After you have applied
After you apply for your Protection visa (subclass 866), we will send you an acknowledgement letter.
If you are experiencing financial hardship while you are waiting for a decision on your Protection visa application, you might be able to get limited financial assistance.
Wait for a decision
If you are not in immigration detention, you might be granted a
bridging visa that allows you to stay lawfully in Australia while your Protection visa (subclass 866) application is being processed.
The type of bridging visa you are granted and whether you are allowed to work depends on a number of circumstances.
Provide more information
These family members must meet the requirements for
including family members in your application. The application must include documentary evidence of their relationship to you.
If you are interviewed, give all the information needed to make a decision about your visa application. We will provide you with an interpreter at the interview if you need one. Your friend, relative or migration agent can also attend the interview with you.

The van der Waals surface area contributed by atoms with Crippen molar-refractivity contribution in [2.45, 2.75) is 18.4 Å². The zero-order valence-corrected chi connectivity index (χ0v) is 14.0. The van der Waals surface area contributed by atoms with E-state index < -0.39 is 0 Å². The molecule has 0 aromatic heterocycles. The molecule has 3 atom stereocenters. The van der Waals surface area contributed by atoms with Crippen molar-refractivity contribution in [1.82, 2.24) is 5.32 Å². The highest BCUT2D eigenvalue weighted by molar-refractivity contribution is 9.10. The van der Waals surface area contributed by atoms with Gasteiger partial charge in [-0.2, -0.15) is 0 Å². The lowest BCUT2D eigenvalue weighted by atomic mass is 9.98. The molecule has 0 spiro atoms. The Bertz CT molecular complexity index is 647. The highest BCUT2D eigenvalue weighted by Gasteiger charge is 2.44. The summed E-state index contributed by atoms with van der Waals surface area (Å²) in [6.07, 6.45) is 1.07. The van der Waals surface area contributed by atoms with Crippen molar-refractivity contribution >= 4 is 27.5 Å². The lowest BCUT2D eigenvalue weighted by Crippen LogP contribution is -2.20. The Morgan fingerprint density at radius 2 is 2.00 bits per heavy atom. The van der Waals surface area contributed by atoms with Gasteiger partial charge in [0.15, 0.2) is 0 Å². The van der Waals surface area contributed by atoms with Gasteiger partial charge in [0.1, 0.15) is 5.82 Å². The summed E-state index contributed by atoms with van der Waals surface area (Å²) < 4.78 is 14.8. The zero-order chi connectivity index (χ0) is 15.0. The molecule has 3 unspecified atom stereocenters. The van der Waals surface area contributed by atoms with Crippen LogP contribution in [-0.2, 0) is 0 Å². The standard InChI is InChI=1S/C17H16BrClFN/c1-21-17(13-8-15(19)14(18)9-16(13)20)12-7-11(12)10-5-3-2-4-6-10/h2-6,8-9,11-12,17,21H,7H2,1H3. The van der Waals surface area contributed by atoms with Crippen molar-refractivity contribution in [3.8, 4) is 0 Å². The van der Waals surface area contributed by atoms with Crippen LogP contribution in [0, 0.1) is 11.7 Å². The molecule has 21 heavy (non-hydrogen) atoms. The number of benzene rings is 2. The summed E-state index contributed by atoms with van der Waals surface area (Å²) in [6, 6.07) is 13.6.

If you do not attend an interview that we have asked for, your Protection visa application can be decided on the information available to your decision-maker at the time.
Report changes in circumstances
Tell us if your circumstances change after you have applied for this visa. This includes a new residential address, a new passport, or a pregnancy, birth or death in your family.
You can use the following forms:
Withdrawing your application
You can withdraw the application at any time before we make a decision about it. To do this, send us a letter or email to ask for the withdrawal. Your request must include your full name and date of birth. If you know it, you should also include the number we gave you when you applied – this could be a file reference number or a client ID.
Applicants who are 18 years of age or older must sign the letter of withdrawal or send a separate email or letter.